2nd April 1969
The morning press was full of praise for our come-back the previous evening in Perth –
Champion Celtic : Great Muirton Fightback
There was also news of one of our colleagues in obvious difficulty –
Hughes : Three Treatment Sessions Today
And when we arrived at training on that Wednesday morning, Yogi was indeed already on the treatment table. You could almost tell that a big day for us was coming up. The atmosphere in the dressing -room was always noisy and usually an air of bonhomie pervaded the place.
But four days before a major final, you could feel a difference. People were much more concentrated on their training and fitness, there was less jocularity in the room and everyone went about their business with determination and drive.
Players were also worried about their places in the team for the final. By that time of the season, the six names in the defence had been the same for some weeks, so we were confident that same six would be in place for the final. But there were only five forward places up for grabs and seven names in the frame; and that did not include our latest signing Harry Hood, as he was cup-tied when he played for Clyde in an earlier round.
So, with everyone training as if we on some form of trial, the morning passed quickly and we were finished by 12. On my way home, I bought one of the evening papers and noticed that Hibs were getting ready for the final at North Berwick.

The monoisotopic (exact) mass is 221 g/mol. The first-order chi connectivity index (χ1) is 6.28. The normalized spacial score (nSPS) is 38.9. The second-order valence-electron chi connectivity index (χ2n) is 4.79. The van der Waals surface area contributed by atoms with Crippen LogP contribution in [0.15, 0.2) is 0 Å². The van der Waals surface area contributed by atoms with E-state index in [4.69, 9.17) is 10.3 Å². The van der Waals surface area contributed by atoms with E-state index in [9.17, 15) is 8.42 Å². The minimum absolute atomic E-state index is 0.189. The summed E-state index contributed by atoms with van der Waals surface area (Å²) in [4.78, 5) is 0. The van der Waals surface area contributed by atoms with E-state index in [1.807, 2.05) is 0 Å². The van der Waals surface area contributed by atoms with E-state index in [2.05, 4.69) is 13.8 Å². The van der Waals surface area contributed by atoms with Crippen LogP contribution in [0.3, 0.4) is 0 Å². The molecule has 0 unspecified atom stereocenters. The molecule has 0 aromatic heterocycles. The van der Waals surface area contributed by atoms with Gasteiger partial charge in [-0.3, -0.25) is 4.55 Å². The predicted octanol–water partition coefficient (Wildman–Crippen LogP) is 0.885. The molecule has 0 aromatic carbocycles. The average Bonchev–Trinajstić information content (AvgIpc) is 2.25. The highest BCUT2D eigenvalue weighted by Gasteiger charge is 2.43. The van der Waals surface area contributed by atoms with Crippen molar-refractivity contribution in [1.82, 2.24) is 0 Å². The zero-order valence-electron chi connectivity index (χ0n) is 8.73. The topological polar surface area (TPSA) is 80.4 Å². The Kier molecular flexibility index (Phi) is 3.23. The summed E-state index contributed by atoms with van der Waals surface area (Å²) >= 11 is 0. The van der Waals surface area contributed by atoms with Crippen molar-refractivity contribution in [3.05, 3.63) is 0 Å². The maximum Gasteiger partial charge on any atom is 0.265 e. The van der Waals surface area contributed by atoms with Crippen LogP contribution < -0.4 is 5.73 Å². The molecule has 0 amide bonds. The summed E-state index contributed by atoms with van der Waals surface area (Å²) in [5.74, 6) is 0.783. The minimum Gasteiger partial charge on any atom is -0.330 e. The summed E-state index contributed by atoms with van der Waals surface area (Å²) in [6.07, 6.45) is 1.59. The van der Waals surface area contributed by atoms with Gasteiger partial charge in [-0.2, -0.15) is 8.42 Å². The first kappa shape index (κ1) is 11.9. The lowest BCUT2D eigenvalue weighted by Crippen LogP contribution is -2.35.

3rd April 1969
After training, the Celtic squad, with the exception of John Hughes and Jim Brogan (Yogi and Brogie), headed down the Ayrshire coast to our base for the final preparations. Just for a change – and I never did find out a reason for the switch – we were not at Seamill Hydro but journeyed further down the coast to Troon and Marine Hotel.
To be honest, it was a more classy-looking place than the Hydro although a higher standard of dress code was expected. At the Hydro, we could lounge around in T-shirt, shorts and bare feet. That was not expected of us at the Marine. However, the rooms were excellent and the food was good, so to dress up a bit was no great problem. And the change of venue did not seem to change one of Tam Gemmell’s habits one iota – he still snored all night!
4th April 1969
The day before the final and actually, quite a lazy day. We slept late, breakfasted late, went for a walk in the morning, then had lunch, a short rest then a light work-out on Troon Juniors pitch. Brogie had come down to join us but there was no sign of Yogi and a glimpse of the evening papers later told the story.
Hughes Is Out – Chalmers and Auld in Celtic 12 for Hampden Final
There was also a report in one of the evening papers which caught the attention of the Boss –
‘Hibs will parade through Edinburgh tomorrow night on an open-top bus – if the win the League Cup’.
He read the piece out then looked at us and shook his head – “Let’s make sure that we spoil their chances of making that trip!” The words were quietly spoken….but the inference was obvious.
5th April 1969 The Day of the Final